Remembering Melvin Day 1923-2016

We were deeply saddened to hear of the death of Melvin (Pat) Day on 17 January.  Pat was a well-known Wellington artist who was at the forefront of developments in abstraction and cubism during the 1940s and 1950s. Most importantly for Te Papa, he was also the director of the National Art Gallery from 1968 to 1978.

Melvin Day (centre) hosting a visit by Prince Claus and Princess Beatrix of the Netherlands to the National Art Gallery, Wellington, 1977. The display to the right contains a selection of works by contemporary New Zealand studio potters. Photo © Te Papa

Melvin Day (centre) hosting a visit by Prince Claus and Princess Beatrix of the Netherlands to the National Art Gallery, Wellington, 1977. The display to the right contains a selection of works by contemporary New Zealand studio potters. Photo © Te Papa

Pat’s lifetime spanned a period of great change and development in the local art world. He was in his eighties when I met him, but he always seemed much younger: he was so witty, articulate, and generous in sharing his immense knowledge. He was full of insights about New Zealand culture in his youth. In the 1940s, he explained, art was still regarded as a genteel feminine pursuit: ‘Your average red-blooded Kiwi bloke would rather be dead in a ditch than caught talking about art.’

Pat was just eleven in 1934, when he attended Saturday morning classes at Elam Art School in Auckland. In 1940 he completed his full-time art studies, receiving a rigorous academic training based on the importance of good draughtsmanship. His most important teacher was John Weeks, who had studied art in Europe and developed a cubist-influenced style.

The war interrupted Pat’s artistic development (he served in the New Zealand Army and the Royal New Zealand Air Force) and it was not until the late 1940s that he was able to resume painting on a regular basis. He was one of the few practitioners of a cubist style in New Zealand, and in 1949, desperate to see modern art for himself, he spent a year in Britain and Europe. In London, a major exhibition of the work of Paul Cézanne was especially influential.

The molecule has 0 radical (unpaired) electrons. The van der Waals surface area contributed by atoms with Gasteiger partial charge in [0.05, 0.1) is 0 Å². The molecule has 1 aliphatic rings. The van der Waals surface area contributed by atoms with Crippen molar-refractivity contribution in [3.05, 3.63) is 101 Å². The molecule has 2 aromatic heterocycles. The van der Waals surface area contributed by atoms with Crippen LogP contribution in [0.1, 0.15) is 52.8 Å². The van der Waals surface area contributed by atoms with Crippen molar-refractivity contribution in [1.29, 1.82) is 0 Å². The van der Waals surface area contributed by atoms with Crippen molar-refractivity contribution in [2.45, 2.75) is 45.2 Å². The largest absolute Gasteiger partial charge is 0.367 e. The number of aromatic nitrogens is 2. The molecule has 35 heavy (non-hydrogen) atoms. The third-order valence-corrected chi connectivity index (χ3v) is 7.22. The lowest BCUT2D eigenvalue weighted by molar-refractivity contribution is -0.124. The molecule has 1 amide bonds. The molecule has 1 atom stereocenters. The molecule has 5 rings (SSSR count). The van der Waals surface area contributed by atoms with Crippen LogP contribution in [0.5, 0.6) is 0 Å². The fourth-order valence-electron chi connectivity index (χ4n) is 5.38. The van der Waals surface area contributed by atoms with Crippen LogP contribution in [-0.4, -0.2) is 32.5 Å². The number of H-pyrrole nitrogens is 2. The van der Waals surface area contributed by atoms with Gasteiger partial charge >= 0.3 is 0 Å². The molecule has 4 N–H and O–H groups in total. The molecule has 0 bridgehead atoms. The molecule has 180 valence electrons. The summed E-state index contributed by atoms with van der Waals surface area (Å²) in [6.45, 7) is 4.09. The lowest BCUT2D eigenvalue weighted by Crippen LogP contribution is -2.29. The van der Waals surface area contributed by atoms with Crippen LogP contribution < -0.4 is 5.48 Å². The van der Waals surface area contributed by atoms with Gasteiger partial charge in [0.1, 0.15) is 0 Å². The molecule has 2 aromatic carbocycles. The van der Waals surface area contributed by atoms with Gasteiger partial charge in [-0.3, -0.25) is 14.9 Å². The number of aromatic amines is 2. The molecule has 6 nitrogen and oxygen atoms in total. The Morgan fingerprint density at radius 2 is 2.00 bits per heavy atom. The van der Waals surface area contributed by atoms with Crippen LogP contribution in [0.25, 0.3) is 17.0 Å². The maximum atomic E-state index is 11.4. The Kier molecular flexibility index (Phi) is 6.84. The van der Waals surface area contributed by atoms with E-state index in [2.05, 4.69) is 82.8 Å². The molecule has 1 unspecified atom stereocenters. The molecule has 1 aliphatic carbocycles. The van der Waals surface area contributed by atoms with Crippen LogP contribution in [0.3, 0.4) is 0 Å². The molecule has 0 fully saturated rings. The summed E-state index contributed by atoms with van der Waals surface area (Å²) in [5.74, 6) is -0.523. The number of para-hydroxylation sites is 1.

From the late 1950s Pat exhibited widely in New Zealand, and his work was included in Commonwealth Art Today at the Commonwealth Institute in London in 1961. Two years later he returned to London to study art history at the Courtauld Institute.

Coastline by Day, Melvin. 1964, London. Oil on canvas. Purchased 1972. Te Papa (1972-0023-1)

Coastline by Day, Melvin. 1964, London. Oil on canvas. Purchased 1972. Te Papa (1972-0023-1)

Pat returned from London to take up the directorship of the National Art Gallery in 1968. One of his first initiatives was to organise an exhibition of abstract art, and in the following years he did much to bring a more contemporary focus to the gallery programme. But it was a frustrating task. Every year he reiterated the gallery’s problems in his reports to Parliament: the sub-standard building, low staffing, and sorely inadequate funding for acquisitions. 

After a decade as director, Pat left the gallery to take up a position as Government Art Historian. And he continued to paint: his Wellington Harbour series, begun in 1972, brought a Cézannesque analysis and simplification of form to the local landscape. In 2004 City Gallery Wellington celebrated his achievement with a major exhibition: Melvin Day – Continuum. A year earlier he was created a CNZM in recognition of his outstanding contribution and services to New Zealand art.

Pat and his wife Oroya (née McAuley) were well-known figures in Wellington cultural circles. They were long-time Friends and supporters of the National Art Gallery and Te Papa. They had a close and mutually supportive relationship, with many interests in common, and her death in 2014 ended 62 years of a remarkable marriage.

Pat will be much missed in the New Zealand art world.

Jill Trevelyan, Curator of Modern Art (contract)

Leave a Reply

  • (will not be published)